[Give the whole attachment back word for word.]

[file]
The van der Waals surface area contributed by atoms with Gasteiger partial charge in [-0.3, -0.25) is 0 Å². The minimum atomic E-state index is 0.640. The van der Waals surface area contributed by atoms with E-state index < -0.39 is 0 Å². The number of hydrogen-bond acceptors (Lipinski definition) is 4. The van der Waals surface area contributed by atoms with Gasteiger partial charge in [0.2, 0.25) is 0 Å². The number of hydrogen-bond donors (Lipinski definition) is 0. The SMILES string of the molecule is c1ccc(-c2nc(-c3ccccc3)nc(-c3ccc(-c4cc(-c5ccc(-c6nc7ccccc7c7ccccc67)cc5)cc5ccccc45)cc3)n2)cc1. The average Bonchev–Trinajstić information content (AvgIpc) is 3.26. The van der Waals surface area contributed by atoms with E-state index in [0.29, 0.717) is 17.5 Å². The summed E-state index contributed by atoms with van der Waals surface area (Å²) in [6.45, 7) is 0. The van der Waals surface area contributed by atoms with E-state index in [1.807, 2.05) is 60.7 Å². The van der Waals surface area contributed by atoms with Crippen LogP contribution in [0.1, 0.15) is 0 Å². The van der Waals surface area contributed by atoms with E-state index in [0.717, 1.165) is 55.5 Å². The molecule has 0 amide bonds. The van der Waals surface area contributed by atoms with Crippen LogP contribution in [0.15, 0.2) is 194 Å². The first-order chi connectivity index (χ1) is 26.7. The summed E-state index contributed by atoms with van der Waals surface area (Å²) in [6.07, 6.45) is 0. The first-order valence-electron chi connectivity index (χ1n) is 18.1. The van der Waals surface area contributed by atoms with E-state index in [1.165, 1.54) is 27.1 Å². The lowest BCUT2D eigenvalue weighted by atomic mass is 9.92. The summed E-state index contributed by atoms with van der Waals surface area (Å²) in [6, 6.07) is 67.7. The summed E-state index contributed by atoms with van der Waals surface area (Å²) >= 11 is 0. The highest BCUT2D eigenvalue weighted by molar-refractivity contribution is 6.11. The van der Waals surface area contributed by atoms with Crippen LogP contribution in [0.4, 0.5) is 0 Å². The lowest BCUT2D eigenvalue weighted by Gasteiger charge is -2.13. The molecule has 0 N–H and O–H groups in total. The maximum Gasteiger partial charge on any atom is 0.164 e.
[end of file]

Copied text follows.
The van der Waals surface area contributed by atoms with Gasteiger partial charge in [-0.3, -0.25) is 0 Å². The minimum atomic E-state index is 0.640. The van der Waals surface area contributed by atoms with E-state index < -0.39 is 0 Å². The number of hydrogen-bond acceptors (Lipinski definition) is 4. The van der Waals surface area contributed by atoms with Gasteiger partial charge in [0.2, 0.25) is 0 Å². The number of hydrogen-bond donors (Lipinski definition) is 0. The SMILES string of the molecule is c1ccc(-c2nc(-c3ccccc3)nc(-c3ccc(-c4cc(-c5ccc(-c6nc7ccccc7c7ccccc67)cc5)cc5ccccc45)cc3)n2)cc1. The average Bonchev–Trinajstić information content (AvgIpc) is 3.26. The van der Waals surface area contributed by atoms with E-state index in [0.29, 0.717) is 17.5 Å². The summed E-state index contributed by atoms with van der Waals surface area (Å²) in [6.45, 7) is 0. The van der Waals surface area contributed by atoms with E-state index in [1.807, 2.05) is 60.7 Å². The van der Waals surface area contributed by atoms with Crippen LogP contribution in [0.1, 0.15) is 0 Å². The van der Waals surface area contributed by atoms with E-state index in [0.717, 1.165) is 55.5 Å². The molecule has 0 amide bonds. The van der Waals surface area contributed by atoms with Crippen LogP contribution in [0.15, 0.2) is 194 Å². The first-order chi connectivity index (χ1) is 26.7. The summed E-state index contributed by atoms with van der Waals surface area (Å²) in [6.07, 6.45) is 0. The first-order valence-electron chi connectivity index (χ1n) is 18.1. The van der Waals surface area contributed by atoms with E-state index in [1.165, 1.54) is 27.1 Å². The lowest BCUT2D eigenvalue weighted by atomic mass is 9.92. The summed E-state index contributed by atoms with van der Waals surface area (Å²) in [6, 6.07) is 67.7. The summed E-state index contributed by atoms with van der Waals surface area (Å²) >= 11 is 0. The highest BCUT2D eigenvalue weighted by molar-refractivity contribution is 6.11. The van der Waals surface area contributed by atoms with Crippen LogP contribution in [0.4, 0.5) is 0 Å². The lowest BCUT2D eigenvalue weighted by Gasteiger charge is -2.13. The molecule has 0 N–H and O–H groups in total. The maximum Gasteiger partial charge on any atom is 0.164 e.